Carlos Frías

About the Book

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Take Me With You

"If you're Cuban-American, his story is yours. And if you're not Cuban-American, perhaps there's even more reason to dive into this honest insider's guide to the Cuban experience."
— Lydia Martin, The Miami Herald. Click here for the full review.

"It wouldn't matter if Frías was Irish or Italian or Martian. This is a compelling story about family. In its way, it's reminiscent of Rick Bragg's book about his mother, All Over but the Shoutin'. Like that book, it's a great story, well told. Frías's writing is elegant."
— William McKeen, Creative Loafing. Click here for the full review.

"A poignant personal journey in a superb debut book.... Frías spares no excruciating detail about his 12-day stay in the forbidden place of his ancestry."
— Phil Tatman, The Indianapolis Star. Click here for the full review.

"Frías' writing is emotional, his descriptions fresh. He provides telling details about the clothes, food and poverty of the Cuban people, the lack of amenities that almost all North Americans take for granted, the ancient cars nursed along year after year, the pervasive fear he senses in those he interviews."
The Washington Post Book World. Click here for the full review.

"Frias is a good reporter, with an eye for dramatic moments — and dramatic moments are hardly in short supply in Cuba."
The St. Petersburg Times. Click here for the full review.

"Grade: B+. Frías' story is one of an ordinary family shaped by extraordinarily sad and unusual events. He skillfully weaves politics and Cuban culture into intimate family tales, and even uncovers family secrets."
Rocky Mountain News. Click here for the full review.

"His very moving book, 'Take Me With You,' reinforces my sense that by far the most enduring legacy of the Cuban revolution 50 years ago is the divided family.”
— Lucy Ash of BBC Radio's "Outlook." Click here to hear the interview.


"'Take Me With You' really does take you with it, on an unforgettable journey, not just to Cuba—a forbidding place unlike any other on earth—but also to that mysterious, nameless part of the human soul that yearns for home, and for lasting bonds with kin.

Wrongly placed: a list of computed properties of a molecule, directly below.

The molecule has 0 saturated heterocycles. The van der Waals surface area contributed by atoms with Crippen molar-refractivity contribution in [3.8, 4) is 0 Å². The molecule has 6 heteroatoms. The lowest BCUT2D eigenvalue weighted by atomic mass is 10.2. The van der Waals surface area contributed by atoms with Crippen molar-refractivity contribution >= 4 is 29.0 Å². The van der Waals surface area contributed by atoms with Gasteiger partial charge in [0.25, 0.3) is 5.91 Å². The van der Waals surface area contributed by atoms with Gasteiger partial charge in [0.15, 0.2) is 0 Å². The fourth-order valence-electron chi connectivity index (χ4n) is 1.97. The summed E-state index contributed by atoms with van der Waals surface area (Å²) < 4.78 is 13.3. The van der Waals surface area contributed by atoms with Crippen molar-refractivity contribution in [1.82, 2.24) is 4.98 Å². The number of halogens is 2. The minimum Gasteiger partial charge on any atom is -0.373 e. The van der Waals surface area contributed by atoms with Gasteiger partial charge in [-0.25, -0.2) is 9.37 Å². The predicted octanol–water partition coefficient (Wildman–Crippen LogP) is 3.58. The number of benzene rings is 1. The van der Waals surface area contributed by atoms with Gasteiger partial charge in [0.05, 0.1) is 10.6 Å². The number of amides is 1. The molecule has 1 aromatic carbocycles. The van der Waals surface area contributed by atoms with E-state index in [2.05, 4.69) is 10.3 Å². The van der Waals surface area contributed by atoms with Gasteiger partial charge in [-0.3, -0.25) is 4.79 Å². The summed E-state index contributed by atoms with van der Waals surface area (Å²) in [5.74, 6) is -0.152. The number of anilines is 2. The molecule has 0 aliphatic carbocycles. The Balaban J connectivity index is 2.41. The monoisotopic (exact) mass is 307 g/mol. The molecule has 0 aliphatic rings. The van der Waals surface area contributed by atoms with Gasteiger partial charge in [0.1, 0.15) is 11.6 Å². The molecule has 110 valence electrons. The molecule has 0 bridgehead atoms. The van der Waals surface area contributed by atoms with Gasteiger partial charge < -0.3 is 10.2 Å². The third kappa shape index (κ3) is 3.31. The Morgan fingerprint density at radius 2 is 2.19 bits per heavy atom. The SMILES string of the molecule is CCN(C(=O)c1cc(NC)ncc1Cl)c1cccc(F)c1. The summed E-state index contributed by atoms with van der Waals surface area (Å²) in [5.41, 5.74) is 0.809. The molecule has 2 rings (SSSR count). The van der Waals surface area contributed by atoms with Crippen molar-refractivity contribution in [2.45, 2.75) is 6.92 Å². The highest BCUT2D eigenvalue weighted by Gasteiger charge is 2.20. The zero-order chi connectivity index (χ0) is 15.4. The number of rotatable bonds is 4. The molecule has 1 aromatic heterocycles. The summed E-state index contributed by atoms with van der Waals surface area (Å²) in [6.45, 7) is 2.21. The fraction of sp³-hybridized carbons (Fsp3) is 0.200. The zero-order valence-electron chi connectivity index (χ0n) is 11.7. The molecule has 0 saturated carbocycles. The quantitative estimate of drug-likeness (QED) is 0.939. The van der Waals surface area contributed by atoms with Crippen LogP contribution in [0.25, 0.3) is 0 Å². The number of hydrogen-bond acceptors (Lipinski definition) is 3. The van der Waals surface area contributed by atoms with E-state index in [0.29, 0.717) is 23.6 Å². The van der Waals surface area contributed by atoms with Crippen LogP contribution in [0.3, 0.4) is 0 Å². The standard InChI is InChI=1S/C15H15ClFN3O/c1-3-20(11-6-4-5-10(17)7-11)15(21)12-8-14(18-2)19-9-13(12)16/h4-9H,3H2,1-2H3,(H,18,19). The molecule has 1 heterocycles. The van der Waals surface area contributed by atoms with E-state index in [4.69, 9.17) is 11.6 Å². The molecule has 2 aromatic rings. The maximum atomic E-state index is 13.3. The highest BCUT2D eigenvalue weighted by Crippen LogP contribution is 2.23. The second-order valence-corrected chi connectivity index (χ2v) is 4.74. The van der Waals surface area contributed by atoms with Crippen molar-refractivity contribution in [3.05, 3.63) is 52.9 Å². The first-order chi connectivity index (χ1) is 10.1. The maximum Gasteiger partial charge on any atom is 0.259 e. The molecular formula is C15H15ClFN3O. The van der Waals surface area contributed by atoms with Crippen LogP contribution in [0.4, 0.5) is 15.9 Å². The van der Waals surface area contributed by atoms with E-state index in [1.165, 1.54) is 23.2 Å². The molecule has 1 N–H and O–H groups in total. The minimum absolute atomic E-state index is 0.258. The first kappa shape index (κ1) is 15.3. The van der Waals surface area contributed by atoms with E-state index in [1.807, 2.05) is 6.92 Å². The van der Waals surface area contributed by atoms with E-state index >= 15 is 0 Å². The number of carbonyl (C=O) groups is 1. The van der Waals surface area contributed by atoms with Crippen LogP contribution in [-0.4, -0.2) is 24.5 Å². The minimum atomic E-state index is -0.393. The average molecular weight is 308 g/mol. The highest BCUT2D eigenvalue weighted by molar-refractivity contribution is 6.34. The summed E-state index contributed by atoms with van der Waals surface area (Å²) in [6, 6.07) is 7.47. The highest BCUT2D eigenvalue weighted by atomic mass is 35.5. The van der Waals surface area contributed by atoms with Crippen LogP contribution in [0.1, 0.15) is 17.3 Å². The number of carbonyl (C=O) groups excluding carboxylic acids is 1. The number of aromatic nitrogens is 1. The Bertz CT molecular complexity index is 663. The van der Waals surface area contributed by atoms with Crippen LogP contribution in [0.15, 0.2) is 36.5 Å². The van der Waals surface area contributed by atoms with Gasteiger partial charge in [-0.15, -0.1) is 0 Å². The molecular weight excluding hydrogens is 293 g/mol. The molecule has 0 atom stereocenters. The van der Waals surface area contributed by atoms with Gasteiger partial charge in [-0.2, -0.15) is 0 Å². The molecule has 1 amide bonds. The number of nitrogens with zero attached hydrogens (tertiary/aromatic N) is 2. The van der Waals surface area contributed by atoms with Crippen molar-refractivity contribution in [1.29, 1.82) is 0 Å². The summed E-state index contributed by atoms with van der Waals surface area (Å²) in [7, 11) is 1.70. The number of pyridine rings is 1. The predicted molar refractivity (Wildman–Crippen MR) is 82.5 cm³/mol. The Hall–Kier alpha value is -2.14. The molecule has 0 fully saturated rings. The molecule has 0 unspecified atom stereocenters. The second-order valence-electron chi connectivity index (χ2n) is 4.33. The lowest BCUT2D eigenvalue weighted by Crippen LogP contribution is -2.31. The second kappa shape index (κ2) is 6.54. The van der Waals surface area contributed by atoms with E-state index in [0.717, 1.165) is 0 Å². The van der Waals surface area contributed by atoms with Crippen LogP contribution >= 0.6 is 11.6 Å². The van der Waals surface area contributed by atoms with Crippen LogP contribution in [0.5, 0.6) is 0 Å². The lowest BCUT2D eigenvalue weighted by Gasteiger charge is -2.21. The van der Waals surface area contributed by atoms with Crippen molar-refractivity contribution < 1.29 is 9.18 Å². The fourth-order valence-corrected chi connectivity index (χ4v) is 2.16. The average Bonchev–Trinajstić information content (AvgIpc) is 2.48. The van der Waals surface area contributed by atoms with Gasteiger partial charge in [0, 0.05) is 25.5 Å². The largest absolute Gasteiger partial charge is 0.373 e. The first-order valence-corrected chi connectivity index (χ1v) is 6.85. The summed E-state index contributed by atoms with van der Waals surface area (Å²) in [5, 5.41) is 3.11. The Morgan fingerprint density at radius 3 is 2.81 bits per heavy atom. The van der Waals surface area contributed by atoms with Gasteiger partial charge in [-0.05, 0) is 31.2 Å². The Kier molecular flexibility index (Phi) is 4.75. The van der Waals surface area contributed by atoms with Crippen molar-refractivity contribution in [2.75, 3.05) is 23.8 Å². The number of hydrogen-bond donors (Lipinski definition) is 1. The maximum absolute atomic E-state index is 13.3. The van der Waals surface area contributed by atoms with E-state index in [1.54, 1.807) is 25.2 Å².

At once gritty and transcendent, this is one travelogue that soars. Frías lays bare his heart and in the process exposes the Cuba few tourists and journalists ever get to see: a labyrinth of ruins haunted by ghosts of those who escaped from it."

Carlos Eire, Yale professor of history and religious studies, and author of the National Book Award winning memoir, "Waiting for Snow in Havana: Confessions of a Cuban Boy."

"Cuba has been a part of the American experience for a century now, a slice of heartbreak defying easy categories like 'electoral politics', 'foreign intrigue', 'domestic affairs' and 'Cold War relic'.

The reason? Family.

The long showdown between Fidel Castro's regime and the U.S. has divided families like no conflict since the Civil War, and with emotional honesty, intrepid reporting, and a vivid evocation of his clan on both sides of the Florida Straits, Carlos Frias pulls off a stunner. 'Take Me With You' is more than a memoir. It's the immigrant's tale made whole—leavened with compassion, spiced by family secrets, and driven by the hope that what was once broken can actually be pieced back together again.

Yes, it's a portrait of Cuba today. But even better, 'Take Me With You' holds up a mirror to America. Peer into it: I guarantee you'll find a piece of your family, your father, yourself here, too."

S.L. Price, Senior Writer at Sports Illustrated and author of "Pitching Around Fidel," and "Far Afield: A Sportswriting Odyssey."

"With his sensitive, provocative, and mature portrait of the island his parents came from, Carlos Frías is in the forefront of la nueva nostalgia cubana."

Tom Miller, author of Trading With the Enemy: A Yankee Travels Through Castro’s Cuba


Here on Earth5/18/200 — Listeners of Wisconsin Public Radio call into host Jean Feraca to talk to Frías about what life looks like in Cuba today. Click Listen or MP3.

11/19/2008 — The top blog for all things Cuba, Babalu Blog, talks to Frías about his recently released book. Click here to listen to the full podcast. Hosts Henry Luis Gomez and George Moneo. Thanks to Babalu Blog founder Val Prieto for this link.


Read The Palm Beach Post five-day series, "Mi Familia/My Family," and listen to a three-minute narrated slide show, on which the book is based. Available in English and Spanish.